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Discussion Starter #1
Hey all,

I bought a new battery in Aug. '08 and had zero issues with it until now. I parked the stang in storage (cold) on or around Dec. 1st 2010. I go to check on the car around late Jan./early Feb. open the door and no lights come on so I figure the battery is dead. Didn't worry about it because it died in storage the year before. The other day I take the battery out to get it charged at Autozone and they tell me that the battery is bad and wont accept a charge!

Not a huge deal since batteries aren't that expensive. My concern is what could cause a battery to go bad in the first place so I don't duplicate this again? Before storing I was adding a amp but I disconnected everything before shuting everything down.

What's the advantage of an extra $100 for the Optima batteries?
 

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I don't use my convertible in the winter, and year-round I keep a Battery Tender on it. It's about 10 years old.

I can't see spending $200+ on a battery, unless it's "concours correct" show battery.

 

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I love optimas but just get a 3-year warrenty battery and keep a tender on it and you will keep it awhile. keep your reciept and they should pro-rate your new battery and save you some cash if it sould go bad after 3 years.
 

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I have a number of cars in the collection along with a MH for racing. It was a crazy expense every year until I hooked up Battery Tenders to all of them. Well worth the money. Many vehicles have low level current draws that will kill a battery over a winter of storage.
+++ Battery Tenders
 

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In my experience if you have even a slight drain the battery will go dead, and if you leave it that way for a month or two- its over. I dunno why chemically it does. Pull the ground cable if you don't want to buy a battery tender. It would still be good to charge it the normal way maybe once during the winter
 

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If your battery is dying in 2 months time sitting, you have an excessive current draw somewhere. My car sits all winter long, I start it every month or so and it fires right up. I have 800+W worth of amps and a modern radio. My battery does not drain or excessively self discharge.

Get an ammeter, hook it up in series with your negative battery cable. Start pulling fuses until the draw goes away. Then start disconnecting loads off that circuit until there is little to no draw with that fuse back in. Should be less than 10mA even with a modern stereo's memory wire.

Alternatively, blow it off, disconnect the battery all winter. A good battery will not self discharge suffiiciently over the course of a few months to prevent a car from starting. When I used to be in the navy, I would do this for my car when I left it in deployed parking form 3-4 months at a time. Always started right up when I got home.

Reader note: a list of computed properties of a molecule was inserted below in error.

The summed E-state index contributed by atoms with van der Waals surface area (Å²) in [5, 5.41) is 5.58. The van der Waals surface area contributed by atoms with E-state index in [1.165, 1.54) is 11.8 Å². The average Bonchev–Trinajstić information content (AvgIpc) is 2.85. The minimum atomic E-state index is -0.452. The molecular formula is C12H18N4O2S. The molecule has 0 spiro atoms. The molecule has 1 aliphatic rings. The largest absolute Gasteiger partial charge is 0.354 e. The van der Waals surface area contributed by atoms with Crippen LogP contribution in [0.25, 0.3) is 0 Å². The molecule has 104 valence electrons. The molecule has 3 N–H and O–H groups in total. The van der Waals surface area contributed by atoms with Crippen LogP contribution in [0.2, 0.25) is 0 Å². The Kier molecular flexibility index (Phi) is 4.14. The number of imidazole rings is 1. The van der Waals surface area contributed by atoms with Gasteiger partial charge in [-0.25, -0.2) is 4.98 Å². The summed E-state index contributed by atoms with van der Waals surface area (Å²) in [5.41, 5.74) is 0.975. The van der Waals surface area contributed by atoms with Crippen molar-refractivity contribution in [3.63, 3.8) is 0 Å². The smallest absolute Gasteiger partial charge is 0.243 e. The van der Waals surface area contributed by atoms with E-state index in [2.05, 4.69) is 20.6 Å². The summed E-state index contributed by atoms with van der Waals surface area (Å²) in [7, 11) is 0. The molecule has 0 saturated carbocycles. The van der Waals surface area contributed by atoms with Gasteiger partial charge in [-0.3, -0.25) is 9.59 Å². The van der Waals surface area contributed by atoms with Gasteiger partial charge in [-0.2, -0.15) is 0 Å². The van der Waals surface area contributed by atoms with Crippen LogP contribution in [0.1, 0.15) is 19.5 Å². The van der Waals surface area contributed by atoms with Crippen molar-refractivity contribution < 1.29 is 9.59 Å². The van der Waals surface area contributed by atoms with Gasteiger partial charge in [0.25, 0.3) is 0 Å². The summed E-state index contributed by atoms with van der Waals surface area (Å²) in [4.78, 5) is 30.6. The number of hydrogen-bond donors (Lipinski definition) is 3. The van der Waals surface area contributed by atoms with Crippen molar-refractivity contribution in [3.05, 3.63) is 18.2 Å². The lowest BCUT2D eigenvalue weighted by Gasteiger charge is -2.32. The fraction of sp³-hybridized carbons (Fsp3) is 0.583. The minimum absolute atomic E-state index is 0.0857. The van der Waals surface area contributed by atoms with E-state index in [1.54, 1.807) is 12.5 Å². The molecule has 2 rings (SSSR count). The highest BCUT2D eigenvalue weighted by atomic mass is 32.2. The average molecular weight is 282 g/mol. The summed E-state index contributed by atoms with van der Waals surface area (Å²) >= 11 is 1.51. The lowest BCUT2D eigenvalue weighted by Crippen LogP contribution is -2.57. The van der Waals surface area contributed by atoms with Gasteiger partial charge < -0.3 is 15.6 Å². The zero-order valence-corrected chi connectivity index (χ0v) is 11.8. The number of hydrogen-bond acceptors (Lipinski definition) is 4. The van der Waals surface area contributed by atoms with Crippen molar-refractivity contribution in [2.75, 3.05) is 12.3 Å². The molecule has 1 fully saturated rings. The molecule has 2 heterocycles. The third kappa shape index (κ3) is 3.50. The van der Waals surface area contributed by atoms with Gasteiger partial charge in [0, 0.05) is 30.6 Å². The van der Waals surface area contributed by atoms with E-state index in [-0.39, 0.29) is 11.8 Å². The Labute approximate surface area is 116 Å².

Or buy a battery tender as previously mentioned. I would fix the current draw myself. I had this very problem after I finished my car. Turned out to be an amp that was drawing power all the time even when the car was off. The internal SSR that turned the amp on had failed and was sending power to it, even when there was no signal from the remote wire from the stereo. Replaced amp, no more problems.

Jafo
 

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Discussion Starter #7
Thanks for the replys. Now that I had some more time to think about it I believe it's the amp's power cable that was hooked up to the solenoid. I thought it was hooked up directly to the battery but I don't remember un-hooking anything extra when I took the battery out. If that's the case then the amp wires were "live" until the battery died. That's a scarry thought.

I have a battery tender but the place I'm storing doesn't have electrical connections. I'll pick up one of the cigarette lighter tenders next time. That should do the trick.

Thanks again.
 

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I bought an Interstate battery (24F equiv) in 2005 and it is still going strong. It's been discharged a number of times, leaving interior lights on for a week or forgetting to turn the headlights off. I don't know about spending $175 for a battery that I still may have to replace after three years.
 

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Thanks for the replys. Now that I had some more time to think about it I believe it's the amp's power cable that was hooked up to the solenoid. I thought it was hooked up directly to the battery but I don't remember un-hooking anything extra when I took the battery out. If that's the case then the amp wires were "live" until the battery died. That's a scarry thought.

I have a battery tender but the place I'm storing doesn't have electrical connections. I'll pick up one of the cigarette lighter tenders next time. That should do the trick.

Thanks again.
An amp that is connected properly and working right should draw 0 power with the hot lead hooked directly to the battery. After all that is the way it is supposed to be wired. The trigger signal from the remote lead is what actually turns on the amp and allows it to start to work.

Just reread, sounds like you actually disconnected the power wire from the amp itself? This is obviously a bad idea as you seem to have realized. Better idea for this would be to remove the inline fuse. If you did not connect one, do so or you are asking for a fire. The amp power wire should have an inline fuse as close to the battery as possible.


Jafo
 
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